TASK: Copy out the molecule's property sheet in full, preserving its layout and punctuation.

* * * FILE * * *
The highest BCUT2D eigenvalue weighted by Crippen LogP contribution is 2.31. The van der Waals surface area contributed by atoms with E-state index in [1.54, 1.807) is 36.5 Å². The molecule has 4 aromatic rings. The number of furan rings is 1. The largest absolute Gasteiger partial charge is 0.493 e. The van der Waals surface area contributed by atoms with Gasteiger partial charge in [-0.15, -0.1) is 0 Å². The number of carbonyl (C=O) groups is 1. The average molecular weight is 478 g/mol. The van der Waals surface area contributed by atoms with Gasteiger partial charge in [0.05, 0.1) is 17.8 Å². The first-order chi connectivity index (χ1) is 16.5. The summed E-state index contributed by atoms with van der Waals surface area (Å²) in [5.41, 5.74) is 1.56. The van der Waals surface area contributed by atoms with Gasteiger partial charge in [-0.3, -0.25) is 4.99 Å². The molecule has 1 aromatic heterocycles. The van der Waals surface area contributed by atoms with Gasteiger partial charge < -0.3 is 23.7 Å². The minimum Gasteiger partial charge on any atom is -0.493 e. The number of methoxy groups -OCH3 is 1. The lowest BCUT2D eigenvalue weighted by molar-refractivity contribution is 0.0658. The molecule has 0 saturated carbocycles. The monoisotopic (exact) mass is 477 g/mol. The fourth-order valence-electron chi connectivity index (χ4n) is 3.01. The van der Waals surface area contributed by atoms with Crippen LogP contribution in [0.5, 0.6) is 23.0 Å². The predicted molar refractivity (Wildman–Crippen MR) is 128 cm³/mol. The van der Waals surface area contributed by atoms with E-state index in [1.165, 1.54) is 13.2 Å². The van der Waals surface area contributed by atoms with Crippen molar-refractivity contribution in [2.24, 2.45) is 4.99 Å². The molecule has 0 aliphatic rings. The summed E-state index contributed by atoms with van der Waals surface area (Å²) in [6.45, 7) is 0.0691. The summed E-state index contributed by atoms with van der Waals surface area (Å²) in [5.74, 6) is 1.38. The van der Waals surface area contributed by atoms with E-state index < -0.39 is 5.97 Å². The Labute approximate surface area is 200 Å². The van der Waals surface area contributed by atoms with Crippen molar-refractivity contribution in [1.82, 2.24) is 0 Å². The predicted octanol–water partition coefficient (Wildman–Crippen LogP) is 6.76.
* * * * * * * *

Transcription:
The highest BCUT2D eigenvalue weighted by Crippen LogP contribution is 2.31. The van der Waals surface area contributed by atoms with E-state index in [1.54, 1.807) is 36.5 Å². The molecule has 4 aromatic rings. The number of furan rings is 1. The largest absolute Gasteiger partial charge is 0.493 e. The van der Waals surface area contributed by atoms with Gasteiger partial charge in [-0.15, -0.1) is 0 Å². The number of carbonyl (C=O) groups is 1. The average molecular weight is 478 g/mol. The van der Waals surface area contributed by atoms with Gasteiger partial charge in [0.05, 0.1) is 17.8 Å². The first-order chi connectivity index (χ1) is 16.5. The summed E-state index contributed by atoms with van der Waals surface area (Å²) in [5.41, 5.74) is 1.56. The van der Waals surface area contributed by atoms with Gasteiger partial charge in [-0.3, -0.25) is 4.99 Å². The molecule has 1 aromatic heterocycles. The van der Waals surface area contributed by atoms with Gasteiger partial charge < -0.3 is 23.7 Å². The minimum Gasteiger partial charge on any atom is -0.493 e. The number of methoxy groups -OCH3 is 1. The lowest BCUT2D eigenvalue weighted by molar-refractivity contribution is 0.0658. The molecule has 0 saturated carbocycles. The monoisotopic (exact) mass is 477 g/mol. The fourth-order valence-electron chi connectivity index (χ4n) is 3.01. The van der Waals surface area contributed by atoms with Crippen LogP contribution in [0.5, 0.6) is 23.0 Å². The predicted molar refractivity (Wildman–Crippen MR) is 128 cm³/mol. The van der Waals surface area contributed by atoms with E-state index in [1.165, 1.54) is 13.2 Å². The van der Waals surface area contributed by atoms with Crippen molar-refractivity contribution in [2.24, 2.45) is 4.99 Å². The molecule has 0 aliphatic rings. The summed E-state index contributed by atoms with van der Waals surface area (Å²) in [6.45, 7) is 0.0691. The summed E-state index contributed by atoms with van der Waals surface area (Å²) in [5.74, 6) is 1.38. The van der Waals surface area contributed by atoms with E-state index < -0.39 is 5.97 Å². The Labute approximate surface area is 200 Å². The van der Waals surface area contributed by atoms with Crippen molar-refractivity contribution in [1.82, 2.24) is 0 Å². The predicted octanol–water partition coefficient (Wildman–Crippen LogP) is 6.76.